University of Leicester has dropped plans to cut the hours and pay of its security team, following a campaign coordinated by the trade union Unison.
The 26-strong team, all of whom are Unison members, would have had their weekly hours cut from 37 to 35, and would also have lost £800 from their salaries of between £16,000 and £19,000.
All other University of Leicester staff saw their hours drop to 35 per week when the university became a voluntary living wage employer in 2016, but this was not followed by any loss of pay. However, the university argued that the security staff already worked 35 core hours per week, and that the additional two hours counted as compulsory overtime, which it planned to end.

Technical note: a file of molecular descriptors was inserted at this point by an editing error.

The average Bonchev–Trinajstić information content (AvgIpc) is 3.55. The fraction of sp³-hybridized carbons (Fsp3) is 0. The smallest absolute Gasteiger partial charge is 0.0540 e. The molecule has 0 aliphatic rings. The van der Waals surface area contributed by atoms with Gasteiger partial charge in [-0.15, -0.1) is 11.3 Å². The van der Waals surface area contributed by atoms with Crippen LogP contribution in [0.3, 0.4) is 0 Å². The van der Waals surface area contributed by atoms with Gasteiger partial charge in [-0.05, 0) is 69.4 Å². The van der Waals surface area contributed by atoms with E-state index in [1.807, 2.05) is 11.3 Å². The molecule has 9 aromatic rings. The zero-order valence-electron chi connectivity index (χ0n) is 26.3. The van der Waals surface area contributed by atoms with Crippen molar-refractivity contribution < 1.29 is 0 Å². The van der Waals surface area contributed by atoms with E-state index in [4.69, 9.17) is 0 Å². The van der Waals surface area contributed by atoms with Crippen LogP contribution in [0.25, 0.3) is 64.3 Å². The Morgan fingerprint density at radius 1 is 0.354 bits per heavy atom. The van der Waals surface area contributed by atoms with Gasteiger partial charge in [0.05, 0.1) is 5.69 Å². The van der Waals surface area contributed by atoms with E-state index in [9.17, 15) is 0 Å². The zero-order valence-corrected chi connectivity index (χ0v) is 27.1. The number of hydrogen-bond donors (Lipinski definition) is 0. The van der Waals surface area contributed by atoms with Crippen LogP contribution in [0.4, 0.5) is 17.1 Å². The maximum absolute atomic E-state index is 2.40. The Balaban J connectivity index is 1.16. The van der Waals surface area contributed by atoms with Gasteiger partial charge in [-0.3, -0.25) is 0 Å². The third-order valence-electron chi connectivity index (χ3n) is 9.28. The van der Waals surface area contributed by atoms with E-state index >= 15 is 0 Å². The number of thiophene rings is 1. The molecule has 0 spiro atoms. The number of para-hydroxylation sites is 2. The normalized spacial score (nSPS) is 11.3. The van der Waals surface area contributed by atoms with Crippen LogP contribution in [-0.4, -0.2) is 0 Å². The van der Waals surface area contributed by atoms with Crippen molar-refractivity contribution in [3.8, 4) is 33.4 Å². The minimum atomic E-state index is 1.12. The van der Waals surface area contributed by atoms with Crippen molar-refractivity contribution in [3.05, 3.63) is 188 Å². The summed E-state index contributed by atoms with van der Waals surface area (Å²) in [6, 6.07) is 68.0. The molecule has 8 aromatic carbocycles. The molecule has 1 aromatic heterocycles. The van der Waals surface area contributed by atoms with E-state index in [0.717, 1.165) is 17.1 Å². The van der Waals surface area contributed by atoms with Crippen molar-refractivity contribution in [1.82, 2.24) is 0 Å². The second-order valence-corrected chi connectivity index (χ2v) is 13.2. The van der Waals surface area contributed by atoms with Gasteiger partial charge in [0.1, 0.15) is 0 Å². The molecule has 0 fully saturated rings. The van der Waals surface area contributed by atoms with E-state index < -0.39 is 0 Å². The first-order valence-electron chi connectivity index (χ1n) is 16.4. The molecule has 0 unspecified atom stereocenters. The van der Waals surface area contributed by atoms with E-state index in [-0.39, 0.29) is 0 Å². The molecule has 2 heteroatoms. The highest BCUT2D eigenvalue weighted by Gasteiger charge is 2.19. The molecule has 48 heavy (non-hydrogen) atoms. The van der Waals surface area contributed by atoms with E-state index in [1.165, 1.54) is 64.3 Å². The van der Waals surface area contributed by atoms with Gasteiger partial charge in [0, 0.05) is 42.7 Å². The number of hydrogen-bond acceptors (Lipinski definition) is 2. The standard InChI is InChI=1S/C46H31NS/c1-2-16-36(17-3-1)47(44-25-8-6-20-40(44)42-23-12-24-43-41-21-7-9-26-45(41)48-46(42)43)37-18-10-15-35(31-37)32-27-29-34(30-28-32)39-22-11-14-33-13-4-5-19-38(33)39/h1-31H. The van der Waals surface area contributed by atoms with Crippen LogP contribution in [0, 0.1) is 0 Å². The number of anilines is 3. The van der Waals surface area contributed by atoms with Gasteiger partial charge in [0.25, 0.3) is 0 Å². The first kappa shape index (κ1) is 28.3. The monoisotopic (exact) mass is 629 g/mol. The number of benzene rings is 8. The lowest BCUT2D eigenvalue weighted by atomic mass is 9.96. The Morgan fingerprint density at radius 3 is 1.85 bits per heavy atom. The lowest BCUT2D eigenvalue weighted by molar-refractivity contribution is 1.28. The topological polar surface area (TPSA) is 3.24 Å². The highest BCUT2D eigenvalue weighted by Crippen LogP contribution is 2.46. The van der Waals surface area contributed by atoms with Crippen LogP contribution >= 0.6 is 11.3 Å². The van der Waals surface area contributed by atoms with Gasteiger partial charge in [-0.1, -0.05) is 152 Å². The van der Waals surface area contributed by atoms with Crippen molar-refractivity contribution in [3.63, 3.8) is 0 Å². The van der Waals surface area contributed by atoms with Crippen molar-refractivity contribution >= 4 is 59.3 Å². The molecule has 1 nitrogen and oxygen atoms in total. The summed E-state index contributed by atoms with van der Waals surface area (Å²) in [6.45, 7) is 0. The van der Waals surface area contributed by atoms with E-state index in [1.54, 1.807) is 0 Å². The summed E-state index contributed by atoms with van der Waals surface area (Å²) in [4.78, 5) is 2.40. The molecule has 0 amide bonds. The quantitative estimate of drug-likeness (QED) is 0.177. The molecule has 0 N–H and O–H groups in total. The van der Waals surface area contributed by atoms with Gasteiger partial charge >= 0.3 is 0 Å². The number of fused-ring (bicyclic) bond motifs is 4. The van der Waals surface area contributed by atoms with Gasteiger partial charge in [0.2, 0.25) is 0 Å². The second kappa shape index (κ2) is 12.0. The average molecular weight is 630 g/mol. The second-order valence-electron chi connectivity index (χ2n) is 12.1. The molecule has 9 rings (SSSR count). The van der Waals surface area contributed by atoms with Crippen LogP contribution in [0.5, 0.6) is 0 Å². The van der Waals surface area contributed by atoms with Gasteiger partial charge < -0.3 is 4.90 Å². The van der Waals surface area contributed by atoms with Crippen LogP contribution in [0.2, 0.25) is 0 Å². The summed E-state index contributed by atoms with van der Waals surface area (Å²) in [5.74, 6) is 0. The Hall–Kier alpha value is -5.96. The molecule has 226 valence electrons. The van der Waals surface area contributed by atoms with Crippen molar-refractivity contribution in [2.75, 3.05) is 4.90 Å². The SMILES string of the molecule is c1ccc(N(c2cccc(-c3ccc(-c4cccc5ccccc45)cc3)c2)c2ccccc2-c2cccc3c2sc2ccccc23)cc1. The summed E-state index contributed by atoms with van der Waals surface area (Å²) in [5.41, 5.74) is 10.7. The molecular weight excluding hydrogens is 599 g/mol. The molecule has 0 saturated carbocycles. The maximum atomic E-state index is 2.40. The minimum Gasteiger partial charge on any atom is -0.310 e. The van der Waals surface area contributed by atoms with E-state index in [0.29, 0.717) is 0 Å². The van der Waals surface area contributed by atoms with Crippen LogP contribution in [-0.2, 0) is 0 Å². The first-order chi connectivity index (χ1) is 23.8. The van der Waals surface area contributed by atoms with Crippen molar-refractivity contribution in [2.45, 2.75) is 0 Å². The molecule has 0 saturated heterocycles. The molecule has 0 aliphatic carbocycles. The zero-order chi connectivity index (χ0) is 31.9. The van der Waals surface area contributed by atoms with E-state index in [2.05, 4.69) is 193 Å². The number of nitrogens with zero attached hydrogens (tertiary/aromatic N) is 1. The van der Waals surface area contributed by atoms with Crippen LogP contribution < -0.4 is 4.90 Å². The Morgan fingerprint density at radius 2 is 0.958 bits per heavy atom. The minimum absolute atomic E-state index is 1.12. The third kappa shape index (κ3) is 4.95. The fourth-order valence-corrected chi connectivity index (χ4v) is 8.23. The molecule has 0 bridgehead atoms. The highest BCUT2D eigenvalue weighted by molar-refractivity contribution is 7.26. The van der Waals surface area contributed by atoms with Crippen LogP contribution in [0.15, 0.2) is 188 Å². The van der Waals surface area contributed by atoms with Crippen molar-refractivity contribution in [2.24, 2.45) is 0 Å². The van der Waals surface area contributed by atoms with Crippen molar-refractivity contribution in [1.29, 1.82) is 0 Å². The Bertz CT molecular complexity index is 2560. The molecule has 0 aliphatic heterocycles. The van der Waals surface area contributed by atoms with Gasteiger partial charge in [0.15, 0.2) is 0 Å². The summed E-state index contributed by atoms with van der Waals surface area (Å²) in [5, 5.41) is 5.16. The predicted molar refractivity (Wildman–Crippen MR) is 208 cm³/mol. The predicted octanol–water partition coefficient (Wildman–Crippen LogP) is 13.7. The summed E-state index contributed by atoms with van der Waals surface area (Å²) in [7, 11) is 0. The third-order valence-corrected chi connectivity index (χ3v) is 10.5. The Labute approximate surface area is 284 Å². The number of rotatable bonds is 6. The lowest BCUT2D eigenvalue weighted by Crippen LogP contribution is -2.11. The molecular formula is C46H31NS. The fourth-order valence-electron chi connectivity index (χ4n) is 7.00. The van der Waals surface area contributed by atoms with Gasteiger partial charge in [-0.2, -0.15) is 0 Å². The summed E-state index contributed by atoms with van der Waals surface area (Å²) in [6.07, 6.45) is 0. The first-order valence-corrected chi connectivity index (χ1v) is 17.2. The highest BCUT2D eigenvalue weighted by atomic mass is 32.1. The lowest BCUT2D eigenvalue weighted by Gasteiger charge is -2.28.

The Unison regional branch ran a campaign that involved writing to MPs, rallying the students’ union and launching a national petition that attracted 1,234 signatures. Affected workers voted 100% in favour of industrial action in October 2018, in a vote that saw 100% turnout.
The university has now guaranteed that all of the security team can stay on 37 hours. A ballot of members produced a vote in favour of acceptance.
Dave Ratchford, Unison regional head of higher education in the East Midlands, said: “The team want to place on record their thanks to all who signed the petition and also to the 23 branches from across the UK that send messages of solidarity and support. It made a huge difference and was also a great encouragement.”
University of Leicester was unavailable for comment at the time of publication.